The first half of our day was a pretty short journey over to a secluded stretch of beach, where we were able to swim and snorkel again, sunbathe, eat lunch and listen to music from people’s phones. The sea was a little rougher again today, and we really weren’t feeling up to facing waves again, so we turned down the option of kayaking for another couple of hours to see a 1000-year-old church.
Our final stop was a small, traditional pottery, which we had to climb up some pretty steep steps to reach. The ageing couple had turned their home into something of a showroom, and Erica explained to us how they made the clay and used their outdoor kiln to bake it. The house was full of beautiful pottery – plates, bowls, cooking pots – which were all really reasonably priced. There was no pressure to buy anything; this was just another example of the local places that Erica had managed to scope out over the years – places you wouldn’t find as a normal tourist. The other girls went slightly crazy, buying cooking pots and vases, but I opted for a small cup and kept it simple.
When we were ready, we made our final journey back, the waves easing us forward for the final stretch. A part of me wanted to cry; it had truly been an amazing few days. But I also couldn’t wait to stop kayaking, as my shoulder blades were burning and begging me for a bath. Before we knew it, the harbour was in sight, and we were greeted by Nektarios and his kids. We dumped the kayaks at the harbour and walked to our accommodation for the final night. I didn’t look back, then, although I do miss kayaking now.
We got up to Nektarios’s house and were greeted by his beautiful wife, Georgette, who showed us to our safari tent, which had three double beds (real beds!), clean sheets, clean towels, and all the luggage we’d left with them at the start of the trip. Next to the tent, there was a little kitchen unit, with food, drinks (including coffee) and a shower. You might need to camp out in smelly clothes for a few days before you can truly appreciate how happy a shower and being reunited with some of my clean clothes made me, but it was a pretty wonderful feeling.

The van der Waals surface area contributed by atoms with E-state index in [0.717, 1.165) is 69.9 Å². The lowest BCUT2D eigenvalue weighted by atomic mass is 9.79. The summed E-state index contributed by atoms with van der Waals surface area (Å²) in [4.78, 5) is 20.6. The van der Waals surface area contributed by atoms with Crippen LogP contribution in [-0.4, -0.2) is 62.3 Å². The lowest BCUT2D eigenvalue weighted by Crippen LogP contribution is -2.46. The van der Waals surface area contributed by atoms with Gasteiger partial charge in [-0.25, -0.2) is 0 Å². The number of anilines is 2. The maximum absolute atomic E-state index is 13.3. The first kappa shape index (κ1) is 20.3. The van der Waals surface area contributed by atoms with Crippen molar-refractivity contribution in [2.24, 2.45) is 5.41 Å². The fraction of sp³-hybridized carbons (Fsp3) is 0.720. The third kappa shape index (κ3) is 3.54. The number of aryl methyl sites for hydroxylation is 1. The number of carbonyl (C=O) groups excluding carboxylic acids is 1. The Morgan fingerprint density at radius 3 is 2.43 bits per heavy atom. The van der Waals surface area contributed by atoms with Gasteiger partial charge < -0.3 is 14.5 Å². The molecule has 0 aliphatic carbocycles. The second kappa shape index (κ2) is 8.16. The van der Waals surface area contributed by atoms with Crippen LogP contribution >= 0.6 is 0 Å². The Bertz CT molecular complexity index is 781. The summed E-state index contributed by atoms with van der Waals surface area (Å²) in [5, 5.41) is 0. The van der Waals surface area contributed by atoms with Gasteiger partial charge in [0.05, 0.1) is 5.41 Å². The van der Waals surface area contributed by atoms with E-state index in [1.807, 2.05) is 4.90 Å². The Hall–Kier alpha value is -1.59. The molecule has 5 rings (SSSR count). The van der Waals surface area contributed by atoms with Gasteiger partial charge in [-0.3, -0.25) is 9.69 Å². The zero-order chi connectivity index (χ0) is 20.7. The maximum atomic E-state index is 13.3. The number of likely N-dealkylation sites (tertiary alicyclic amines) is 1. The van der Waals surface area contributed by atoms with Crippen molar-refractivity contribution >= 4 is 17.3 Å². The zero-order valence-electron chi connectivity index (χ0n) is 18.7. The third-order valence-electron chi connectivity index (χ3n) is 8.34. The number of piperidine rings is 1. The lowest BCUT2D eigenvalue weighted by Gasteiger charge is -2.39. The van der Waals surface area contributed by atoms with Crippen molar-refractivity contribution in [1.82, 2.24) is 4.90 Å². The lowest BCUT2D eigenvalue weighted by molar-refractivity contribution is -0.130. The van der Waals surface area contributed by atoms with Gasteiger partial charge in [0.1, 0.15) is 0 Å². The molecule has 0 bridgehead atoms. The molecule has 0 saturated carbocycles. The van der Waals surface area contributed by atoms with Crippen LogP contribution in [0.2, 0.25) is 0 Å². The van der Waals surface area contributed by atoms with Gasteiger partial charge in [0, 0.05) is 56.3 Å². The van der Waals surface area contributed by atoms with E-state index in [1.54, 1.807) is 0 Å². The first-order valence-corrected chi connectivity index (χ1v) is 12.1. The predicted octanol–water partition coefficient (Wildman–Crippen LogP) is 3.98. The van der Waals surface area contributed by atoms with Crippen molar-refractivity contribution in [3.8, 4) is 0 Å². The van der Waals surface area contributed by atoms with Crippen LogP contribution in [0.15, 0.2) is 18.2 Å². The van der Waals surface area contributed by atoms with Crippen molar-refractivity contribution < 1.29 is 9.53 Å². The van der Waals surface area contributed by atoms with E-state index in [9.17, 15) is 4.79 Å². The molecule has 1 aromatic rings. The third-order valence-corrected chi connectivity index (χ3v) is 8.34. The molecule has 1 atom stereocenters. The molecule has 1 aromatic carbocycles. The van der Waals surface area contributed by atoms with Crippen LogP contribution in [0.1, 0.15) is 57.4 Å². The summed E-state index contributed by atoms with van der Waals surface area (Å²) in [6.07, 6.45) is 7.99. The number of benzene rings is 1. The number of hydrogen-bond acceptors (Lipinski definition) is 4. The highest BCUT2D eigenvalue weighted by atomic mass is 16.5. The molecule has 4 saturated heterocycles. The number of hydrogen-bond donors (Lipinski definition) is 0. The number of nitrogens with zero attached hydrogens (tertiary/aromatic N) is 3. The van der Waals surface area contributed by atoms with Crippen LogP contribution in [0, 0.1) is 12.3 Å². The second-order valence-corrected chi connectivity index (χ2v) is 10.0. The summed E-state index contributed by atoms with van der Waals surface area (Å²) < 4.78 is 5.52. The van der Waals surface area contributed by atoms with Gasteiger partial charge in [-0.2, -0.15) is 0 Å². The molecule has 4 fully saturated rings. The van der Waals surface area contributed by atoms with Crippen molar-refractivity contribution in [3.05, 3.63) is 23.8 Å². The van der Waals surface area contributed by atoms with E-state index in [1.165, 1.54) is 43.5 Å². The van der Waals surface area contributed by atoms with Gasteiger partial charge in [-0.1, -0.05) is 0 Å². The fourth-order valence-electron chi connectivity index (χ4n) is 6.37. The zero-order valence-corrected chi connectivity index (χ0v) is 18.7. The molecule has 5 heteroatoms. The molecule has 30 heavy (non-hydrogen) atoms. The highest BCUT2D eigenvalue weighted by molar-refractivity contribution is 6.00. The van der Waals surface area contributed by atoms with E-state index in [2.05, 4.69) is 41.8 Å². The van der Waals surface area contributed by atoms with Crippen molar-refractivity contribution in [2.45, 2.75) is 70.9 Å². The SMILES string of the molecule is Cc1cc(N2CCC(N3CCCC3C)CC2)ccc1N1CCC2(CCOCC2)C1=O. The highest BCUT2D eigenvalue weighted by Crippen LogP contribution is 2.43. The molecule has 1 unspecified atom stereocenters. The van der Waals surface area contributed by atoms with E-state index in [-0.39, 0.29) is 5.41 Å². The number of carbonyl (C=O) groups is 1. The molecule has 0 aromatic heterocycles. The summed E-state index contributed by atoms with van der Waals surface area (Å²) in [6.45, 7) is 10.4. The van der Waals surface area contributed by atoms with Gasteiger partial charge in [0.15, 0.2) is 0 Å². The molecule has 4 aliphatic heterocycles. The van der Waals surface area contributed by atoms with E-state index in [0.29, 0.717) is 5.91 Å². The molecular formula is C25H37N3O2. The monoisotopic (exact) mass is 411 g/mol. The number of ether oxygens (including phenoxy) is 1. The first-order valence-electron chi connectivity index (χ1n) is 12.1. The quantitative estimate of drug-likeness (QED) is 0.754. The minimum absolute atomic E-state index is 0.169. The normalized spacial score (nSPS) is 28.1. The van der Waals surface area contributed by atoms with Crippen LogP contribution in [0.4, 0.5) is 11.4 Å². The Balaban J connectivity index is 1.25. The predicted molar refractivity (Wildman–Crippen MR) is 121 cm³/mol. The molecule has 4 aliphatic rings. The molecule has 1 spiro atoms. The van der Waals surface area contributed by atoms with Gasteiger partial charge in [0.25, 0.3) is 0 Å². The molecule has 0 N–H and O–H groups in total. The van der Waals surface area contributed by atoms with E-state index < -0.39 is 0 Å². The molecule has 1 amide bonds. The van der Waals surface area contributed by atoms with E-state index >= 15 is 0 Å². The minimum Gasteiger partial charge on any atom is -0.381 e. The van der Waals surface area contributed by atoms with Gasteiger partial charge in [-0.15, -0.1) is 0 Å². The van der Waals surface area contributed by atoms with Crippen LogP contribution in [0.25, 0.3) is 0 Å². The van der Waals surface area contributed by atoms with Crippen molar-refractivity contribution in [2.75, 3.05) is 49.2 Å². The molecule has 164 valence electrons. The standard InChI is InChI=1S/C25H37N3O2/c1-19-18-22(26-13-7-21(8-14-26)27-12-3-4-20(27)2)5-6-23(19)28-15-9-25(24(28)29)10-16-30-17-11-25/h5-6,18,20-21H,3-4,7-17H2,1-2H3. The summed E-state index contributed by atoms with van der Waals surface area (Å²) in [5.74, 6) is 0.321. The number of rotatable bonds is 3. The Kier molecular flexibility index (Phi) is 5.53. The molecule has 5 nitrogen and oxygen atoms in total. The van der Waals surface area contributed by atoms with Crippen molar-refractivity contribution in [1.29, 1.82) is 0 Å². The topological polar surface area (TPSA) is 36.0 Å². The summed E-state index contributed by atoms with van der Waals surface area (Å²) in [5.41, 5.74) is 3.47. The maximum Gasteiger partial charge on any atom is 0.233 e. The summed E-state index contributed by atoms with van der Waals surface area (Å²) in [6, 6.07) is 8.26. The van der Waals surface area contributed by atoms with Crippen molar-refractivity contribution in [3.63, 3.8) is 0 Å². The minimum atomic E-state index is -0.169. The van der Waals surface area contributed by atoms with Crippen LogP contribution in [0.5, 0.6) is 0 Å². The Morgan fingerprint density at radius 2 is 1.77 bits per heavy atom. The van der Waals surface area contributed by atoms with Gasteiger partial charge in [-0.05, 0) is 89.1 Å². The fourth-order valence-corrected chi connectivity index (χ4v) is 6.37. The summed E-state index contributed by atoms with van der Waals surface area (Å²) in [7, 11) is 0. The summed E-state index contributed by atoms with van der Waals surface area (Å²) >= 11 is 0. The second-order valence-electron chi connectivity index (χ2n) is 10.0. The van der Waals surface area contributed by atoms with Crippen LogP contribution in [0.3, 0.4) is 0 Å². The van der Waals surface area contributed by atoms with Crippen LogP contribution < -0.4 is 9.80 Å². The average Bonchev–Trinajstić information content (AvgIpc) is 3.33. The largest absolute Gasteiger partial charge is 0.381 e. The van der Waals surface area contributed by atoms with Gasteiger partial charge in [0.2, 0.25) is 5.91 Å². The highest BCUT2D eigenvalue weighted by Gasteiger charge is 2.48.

The evening ended at the local taverna – with great red wine, lots of delicious food, and a small group of ducks hovering around our table. Oh, and ouzo, of course.
Before heading back to the airport the next day, Nektarios and Georgette took us down to their village (Mantamados) to see a beautiful little church, in which the Archangel Michael icon resides. The story goes that a novice monk witnessed his fellow monks being slaughtered – some say by invading pirates in the 9th or 10th century, others say by the Ottoman empire in 1462. The novice monk gathered up the blood-stained earth and created the icon, which reportedly grants miracles and changes colour and expression. Anyway, it was a lovely church with a very enchanting atmosphere.
The end of a holiday is always sad, but we managed to end on a high note (as long as you forget the fact that five of us were crammed into a taxi on the way back to the airport) – at Nektarios and Georgette’s pizza restaurant in the village. Perhaps it was just the mood, but I swear that was the best pizza I’ve ever had – both the “classic” pizza and their Greek pizza, which featured sesame seeds, feta, olives and pesto. The Greek salad was amazing, too, and when we were nearly bursting from pizza, Georgette brought us over a pancake made with Nutella, biscuit and white chocolate. As a golden retriever and its puppy crossed the road in front of us, I felt pretty certain that I had found paradise.
I’m sure that when you live there, things aren’t all that they seem. There are refugees coming in every day, straining the island’s resources, and the Greek economic situation is – as we all know – not great. But on a sunny day, surrounded by olive trees, great food, warm, friendly people and stunning scenery, it’s not hard to believe that things will somehow all turn out OK. I certainly felt stronger, more independent and more resilient than ever before, and I’m pretty sure that the Greeks’ sense of self-sufficiently and hospitality will help them through the tough times – at least, I sincerely hope so, because it breaks my heart to think of these generous, lovely people in this gorgeous land suffering the worst consequences of the banking system and the various wars going on around them. But if you’re wondering whether you should still visit Greece at the moment, all I can say is: read this, and decide for yourself.
Erica’s kayaking trips can be booked through Teach a Girl to Fish
Nektarios and Georgette’s adventure company is at Lesvos Adventure